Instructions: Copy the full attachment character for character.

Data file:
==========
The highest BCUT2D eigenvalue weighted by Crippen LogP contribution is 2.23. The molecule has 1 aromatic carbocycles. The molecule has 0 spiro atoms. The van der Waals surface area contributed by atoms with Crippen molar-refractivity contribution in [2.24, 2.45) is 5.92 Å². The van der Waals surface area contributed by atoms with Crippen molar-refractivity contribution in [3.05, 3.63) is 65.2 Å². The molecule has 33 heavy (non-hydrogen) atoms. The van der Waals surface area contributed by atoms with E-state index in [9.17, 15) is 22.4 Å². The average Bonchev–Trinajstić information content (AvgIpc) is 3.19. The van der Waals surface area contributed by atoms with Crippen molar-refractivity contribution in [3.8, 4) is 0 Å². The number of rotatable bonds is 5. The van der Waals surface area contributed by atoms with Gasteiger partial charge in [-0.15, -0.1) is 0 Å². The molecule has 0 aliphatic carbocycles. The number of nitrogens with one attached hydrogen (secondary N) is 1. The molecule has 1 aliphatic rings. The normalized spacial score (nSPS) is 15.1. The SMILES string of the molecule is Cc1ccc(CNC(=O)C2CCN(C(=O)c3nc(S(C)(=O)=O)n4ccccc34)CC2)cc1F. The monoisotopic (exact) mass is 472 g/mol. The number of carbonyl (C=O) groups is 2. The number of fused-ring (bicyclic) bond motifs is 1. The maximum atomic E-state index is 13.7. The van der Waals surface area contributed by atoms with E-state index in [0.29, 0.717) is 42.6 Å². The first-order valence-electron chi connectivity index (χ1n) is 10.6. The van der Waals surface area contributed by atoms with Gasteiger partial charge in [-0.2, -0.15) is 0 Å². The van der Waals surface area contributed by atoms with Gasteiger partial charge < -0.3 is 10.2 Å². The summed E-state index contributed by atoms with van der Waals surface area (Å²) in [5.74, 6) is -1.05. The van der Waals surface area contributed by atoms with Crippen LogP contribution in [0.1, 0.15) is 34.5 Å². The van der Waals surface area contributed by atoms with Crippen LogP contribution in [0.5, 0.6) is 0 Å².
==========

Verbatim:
The highest BCUT2D eigenvalue weighted by Crippen LogP contribution is 2.23. The molecule has 1 aromatic carbocycles. The molecule has 0 spiro atoms. The van der Waals surface area contributed by atoms with Crippen molar-refractivity contribution in [2.24, 2.45) is 5.92 Å². The van der Waals surface area contributed by atoms with Crippen molar-refractivity contribution in [3.05, 3.63) is 65.2 Å². The molecule has 33 heavy (non-hydrogen) atoms. The van der Waals surface area contributed by atoms with E-state index in [9.17, 15) is 22.4 Å². The average Bonchev–Trinajstić information content (AvgIpc) is 3.19. The van der Waals surface area contributed by atoms with Crippen molar-refractivity contribution in [3.8, 4) is 0 Å². The number of rotatable bonds is 5. The van der Waals surface area contributed by atoms with Gasteiger partial charge in [-0.15, -0.1) is 0 Å². The molecule has 0 aliphatic carbocycles. The number of nitrogens with one attached hydrogen (secondary N) is 1. The molecule has 1 aliphatic rings. The normalized spacial score (nSPS) is 15.1. The SMILES string of the molecule is Cc1ccc(CNC(=O)C2CCN(C(=O)c3nc(S(C)(=O)=O)n4ccccc34)CC2)cc1F. The monoisotopic (exact) mass is 472 g/mol. The number of carbonyl (C=O) groups is 2. The number of fused-ring (bicyclic) bond motifs is 1. The maximum atomic E-state index is 13.7. The van der Waals surface area contributed by atoms with E-state index in [0.29, 0.717) is 42.6 Å². The first-order valence-electron chi connectivity index (χ1n) is 10.6. The van der Waals surface area contributed by atoms with Gasteiger partial charge in [-0.2, -0.15) is 0 Å². The van der Waals surface area contributed by atoms with Gasteiger partial charge < -0.3 is 10.2 Å². The summed E-state index contributed by atoms with van der Waals surface area (Å²) in [5.74, 6) is -1.05. The van der Waals surface area contributed by atoms with Crippen LogP contribution in [0.1, 0.15) is 34.5 Å². The van der Waals surface area contributed by atoms with Crippen LogP contribution in [0.5, 0.6) is 0 Å².